Otolaryngology–Head and Neck Surgery (OHNS) is a surgical specialty that requires comprehensive training in many complex surgical skills [1]. One of the more challenging areas to gain proficiency in is temporal bone surgery [2]. Procedures involving the temporal bone require knowledge of complex micro-anatomy, use of an operating microscope, and avoidance of devastating complications [3, 4]. Unfortunately, the opportunities to perform otologic procedures in residency are decreasing and procedures are usually performed individually, making it difficult for trainees to learn in the operating room (OR) [4].

During OHNS residency training, there is a specific academic emphasis on becoming competent in cortical mastoidectomy through a combination of educational approaches [5]. Traditional teaching paradigms in OHNS combine didactic lectures with cadaveric dissection. Cadaveric dissections enable residents to practice surgical techniques in a controlled environment, and the use of a real drill and bone provides a high-fidelity experience for trainees.

Virtual reality (VR) simulation has many advantages over cadaveric dissection. Cadaveric specimens are associated with limited availability, single-use dissection, and absence of patient-specific pathology [6]. VR simulation has the ability to implement a range of virtual pathologies into limitless practice iterations [7]. A recent survey of Canadian training programs demonstrated that frequent, low-stakes practice is a perceived advantage of VR simulation surgery [8]. Moreover, resident trainee confidence has been shown to increase after virtual dissection, which is highly correlated with improved mastoidectomy performance [7]. VR temporal bone drilling has also been shown to be a more effective educational tool when introducing temporal bone surgery to novice users [9]. Training methods that combine the strengths of both cadaveric and VR dissection are feasible and potentially more effective than current cadaver-only approaches.

Before a simulation tool can be widely adopted for use in training programs, it must undergo validation [10]. The first two steps are: face validation, the degree to which the simulation resembles the real situation; and content validation, the degree to which the simulation deals with the subject matter of the real situation [10]. Previous studies assessing face and content validity of surgical simulators have presented mixed results possibly due to homogenous, single-centre sample of users [11,12,13]. To address this limitation, we present the first national face and content validity study of a VR temporal bone simulator.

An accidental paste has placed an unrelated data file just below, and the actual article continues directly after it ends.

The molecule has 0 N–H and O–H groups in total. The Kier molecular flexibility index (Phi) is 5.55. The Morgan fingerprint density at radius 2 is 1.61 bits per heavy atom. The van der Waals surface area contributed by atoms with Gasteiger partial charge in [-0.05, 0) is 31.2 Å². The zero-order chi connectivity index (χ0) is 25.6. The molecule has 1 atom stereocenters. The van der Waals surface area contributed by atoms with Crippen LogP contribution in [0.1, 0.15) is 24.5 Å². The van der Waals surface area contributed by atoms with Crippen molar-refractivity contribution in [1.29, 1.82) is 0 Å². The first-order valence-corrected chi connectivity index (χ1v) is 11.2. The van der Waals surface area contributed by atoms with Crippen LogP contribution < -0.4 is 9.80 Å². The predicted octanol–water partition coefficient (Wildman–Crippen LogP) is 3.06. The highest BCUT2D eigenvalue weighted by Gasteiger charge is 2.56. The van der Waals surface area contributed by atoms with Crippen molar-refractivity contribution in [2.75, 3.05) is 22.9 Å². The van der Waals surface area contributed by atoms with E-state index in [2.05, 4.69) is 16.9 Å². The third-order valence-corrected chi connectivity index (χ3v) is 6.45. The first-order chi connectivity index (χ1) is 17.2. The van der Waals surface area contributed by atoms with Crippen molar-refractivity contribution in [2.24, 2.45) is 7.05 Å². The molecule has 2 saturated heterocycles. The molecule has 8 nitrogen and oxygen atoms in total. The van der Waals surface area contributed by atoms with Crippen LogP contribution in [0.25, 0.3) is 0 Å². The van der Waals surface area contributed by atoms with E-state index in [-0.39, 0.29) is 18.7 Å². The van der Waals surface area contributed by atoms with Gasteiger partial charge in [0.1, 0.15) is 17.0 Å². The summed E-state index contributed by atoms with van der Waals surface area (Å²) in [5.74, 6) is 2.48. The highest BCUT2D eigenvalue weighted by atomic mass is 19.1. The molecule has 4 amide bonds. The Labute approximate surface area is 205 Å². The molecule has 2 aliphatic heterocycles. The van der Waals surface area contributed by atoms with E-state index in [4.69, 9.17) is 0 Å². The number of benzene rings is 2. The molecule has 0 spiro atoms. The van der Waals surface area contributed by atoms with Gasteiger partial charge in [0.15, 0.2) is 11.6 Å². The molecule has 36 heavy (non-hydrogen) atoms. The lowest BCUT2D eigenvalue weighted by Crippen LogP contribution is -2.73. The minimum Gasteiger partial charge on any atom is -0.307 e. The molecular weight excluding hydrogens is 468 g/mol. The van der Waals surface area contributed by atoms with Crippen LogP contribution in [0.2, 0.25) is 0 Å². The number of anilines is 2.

Among surgical specialties, OHNS is a leader in simulation [7, 14, 15]. A recent systematic review by Musbashi et al. identified 64 different surgical simulators within OHNS. Thirty-two simulators were specific to ear and temporal bone surgery, with six being VR simulators [16]. Although the majority of otologic simulators focus on temporal bone surgery, other platforms exist including a VR myringotomy simulator that recently achieved face, content, and construct validity [17, 18]. Virtual reality simulators for temporal bone surgery are well documented and various groups have shown promising benefits for residency education [7, 11, 15, 19,20,21,22]. However, currently available commercial temporal bone simulators such as Voxel-Man® (Voxel-Man Group, Hamburg, Germany) are still prohibitively costly [23]. The present paper discusses CardinalSim, a temporal bone surgical simulator that may be a less costly alternative to other VR systems.

CardinalSim is an open-access VR temporal bone simulator software created at Stanford University [24]. Ongoing development of CardinalSim is part of a collaborative effort between Western University, University of Calgary, and Stanford University. CardinalSim utilizes patient-specific diagnostic imaging to generate a virtual specimen, upon which users can perform repeated surgical dissection. Resident trainees have previously reported increased confidence in cadaveric drilling after using CardinalSim (an average increase of 1.58 on 10-point confidence Likert scale, p < 0.01) and positive attitudes for using the simulator for patient-specific preoperative planning [22]. The high-fidelity haptic (force feedback) environment created using CardinalSim has been previously described and shown to enhance the training experience [25]. This national study explores the next critical steps in the development of CardinalSim: face and content validation.